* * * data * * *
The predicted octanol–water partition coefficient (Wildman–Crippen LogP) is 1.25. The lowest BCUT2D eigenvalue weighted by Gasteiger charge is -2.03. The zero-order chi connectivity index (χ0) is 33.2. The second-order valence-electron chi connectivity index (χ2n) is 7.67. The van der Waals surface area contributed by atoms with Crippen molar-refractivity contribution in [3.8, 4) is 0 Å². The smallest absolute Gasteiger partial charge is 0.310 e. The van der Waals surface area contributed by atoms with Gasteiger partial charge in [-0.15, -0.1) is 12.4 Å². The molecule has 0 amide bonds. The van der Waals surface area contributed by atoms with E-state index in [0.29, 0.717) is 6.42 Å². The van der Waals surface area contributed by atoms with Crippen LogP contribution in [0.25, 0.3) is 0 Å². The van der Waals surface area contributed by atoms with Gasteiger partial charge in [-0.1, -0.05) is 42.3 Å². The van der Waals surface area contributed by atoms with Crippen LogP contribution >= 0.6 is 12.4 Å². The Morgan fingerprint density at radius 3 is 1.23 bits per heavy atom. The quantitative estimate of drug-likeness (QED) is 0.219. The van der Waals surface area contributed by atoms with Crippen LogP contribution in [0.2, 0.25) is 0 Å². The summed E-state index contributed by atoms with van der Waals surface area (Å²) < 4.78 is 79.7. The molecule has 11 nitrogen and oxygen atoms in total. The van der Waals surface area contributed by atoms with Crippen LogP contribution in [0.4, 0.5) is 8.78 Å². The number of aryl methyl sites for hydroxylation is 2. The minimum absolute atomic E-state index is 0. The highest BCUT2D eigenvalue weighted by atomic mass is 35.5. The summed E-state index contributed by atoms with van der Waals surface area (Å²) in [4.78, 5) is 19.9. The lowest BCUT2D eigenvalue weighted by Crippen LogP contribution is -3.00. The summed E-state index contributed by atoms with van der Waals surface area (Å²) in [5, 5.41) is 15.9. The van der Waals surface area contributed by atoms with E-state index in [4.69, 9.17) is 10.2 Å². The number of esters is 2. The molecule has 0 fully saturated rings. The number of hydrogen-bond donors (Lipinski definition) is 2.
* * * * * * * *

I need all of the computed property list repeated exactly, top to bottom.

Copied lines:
The predicted octanol–water partition coefficient (Wildman–Crippen LogP) is 1.25. The lowest BCUT2D eigenvalue weighted by Gasteiger charge is -2.03. The zero-order chi connectivity index (χ0) is 33.2. The second-order valence-electron chi connectivity index (χ2n) is 7.67. The van der Waals surface area contributed by atoms with Crippen molar-refractivity contribution in [3.8, 4) is 0 Å². The smallest absolute Gasteiger partial charge is 0.310 e. The van der Waals surface area contributed by atoms with Gasteiger partial charge in [-0.15, -0.1) is 12.4 Å². The molecule has 0 amide bonds. The van der Waals surface area contributed by atoms with E-state index in [0.29, 0.717) is 6.42 Å². The van der Waals surface area contributed by atoms with Crippen LogP contribution in [0.25, 0.3) is 0 Å². The van der Waals surface area contributed by atoms with Gasteiger partial charge in [-0.1, -0.05) is 42.3 Å². The van der Waals surface area contributed by atoms with Crippen LogP contribution >= 0.6 is 12.4 Å². The Morgan fingerprint density at radius 3 is 1.23 bits per heavy atom. The quantitative estimate of drug-likeness (QED) is 0.219. The van der Waals surface area contributed by atoms with Crippen LogP contribution in [0.2, 0.25) is 0 Å². The summed E-state index contributed by atoms with van der Waals surface area (Å²) < 4.78 is 79.7. The molecule has 11 nitrogen and oxygen atoms in total. The van der Waals surface area contributed by atoms with Crippen LogP contribution in [0.4, 0.5) is 8.78 Å². The number of aryl methyl sites for hydroxylation is 2. The minimum absolute atomic E-state index is 0. The highest BCUT2D eigenvalue weighted by atomic mass is 35.5. The summed E-state index contributed by atoms with van der Waals surface area (Å²) in [4.78, 5) is 19.9. The lowest BCUT2D eigenvalue weighted by Crippen LogP contribution is -3.00. The summed E-state index contributed by atoms with van der Waals surface area (Å²) in [5, 5.41) is 15.9. The van der Waals surface area contributed by atoms with E-state index in [4.69, 9.17) is 10.2 Å². The number of esters is 2. The molecule has 0 fully saturated rings. The number of hydrogen-bond donors (Lipinski definition) is 2.